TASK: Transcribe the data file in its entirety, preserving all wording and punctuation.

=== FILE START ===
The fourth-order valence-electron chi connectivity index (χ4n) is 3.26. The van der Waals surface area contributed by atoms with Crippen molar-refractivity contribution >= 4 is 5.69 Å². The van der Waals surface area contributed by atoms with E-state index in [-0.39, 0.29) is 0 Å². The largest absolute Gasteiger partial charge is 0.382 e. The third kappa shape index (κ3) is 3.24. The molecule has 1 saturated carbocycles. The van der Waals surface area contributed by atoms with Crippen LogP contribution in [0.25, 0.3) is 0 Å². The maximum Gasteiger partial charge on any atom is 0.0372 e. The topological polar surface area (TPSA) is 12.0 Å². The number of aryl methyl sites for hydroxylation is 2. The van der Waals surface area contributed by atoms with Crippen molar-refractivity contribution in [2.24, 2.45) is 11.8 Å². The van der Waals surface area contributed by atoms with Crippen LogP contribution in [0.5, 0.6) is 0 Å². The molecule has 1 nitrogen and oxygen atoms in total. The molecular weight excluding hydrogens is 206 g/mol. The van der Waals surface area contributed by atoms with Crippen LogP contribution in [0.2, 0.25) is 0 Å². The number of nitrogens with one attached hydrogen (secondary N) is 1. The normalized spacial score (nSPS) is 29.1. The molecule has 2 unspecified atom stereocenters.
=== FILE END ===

The fourth-order valence-electron chi connectivity index (χ4n) is 3.26. The van der Waals surface area contributed by atoms with Crippen molar-refractivity contribution >= 4 is 5.69 Å². The van der Waals surface area contributed by atoms with E-state index in [-0.39, 0.29) is 0 Å². The largest absolute Gasteiger partial charge is 0.382 e. The third kappa shape index (κ3) is 3.24. The molecule has 1 saturated carbocycles. The van der Waals surface area contributed by atoms with Crippen LogP contribution in [0.25, 0.3) is 0 Å². The maximum Gasteiger partial charge on any atom is 0.0372 e. The topological polar surface area (TPSA) is 12.0 Å². The number of aryl methyl sites for hydroxylation is 2. The van der Waals surface area contributed by atoms with Crippen molar-refractivity contribution in [2.24, 2.45) is 11.8 Å². The van der Waals surface area contributed by atoms with Crippen LogP contribution in [0.5, 0.6) is 0 Å². The molecule has 1 nitrogen and oxygen atoms in total. The molecular weight excluding hydrogens is 206 g/mol. The van der Waals surface area contributed by atoms with Crippen LogP contribution in [0.2, 0.25) is 0 Å². The number of nitrogens with one attached hydrogen (secondary N) is 1. The normalized spacial score (nSPS) is 29.1. The molecule has 2 unspecified atom stereocenters.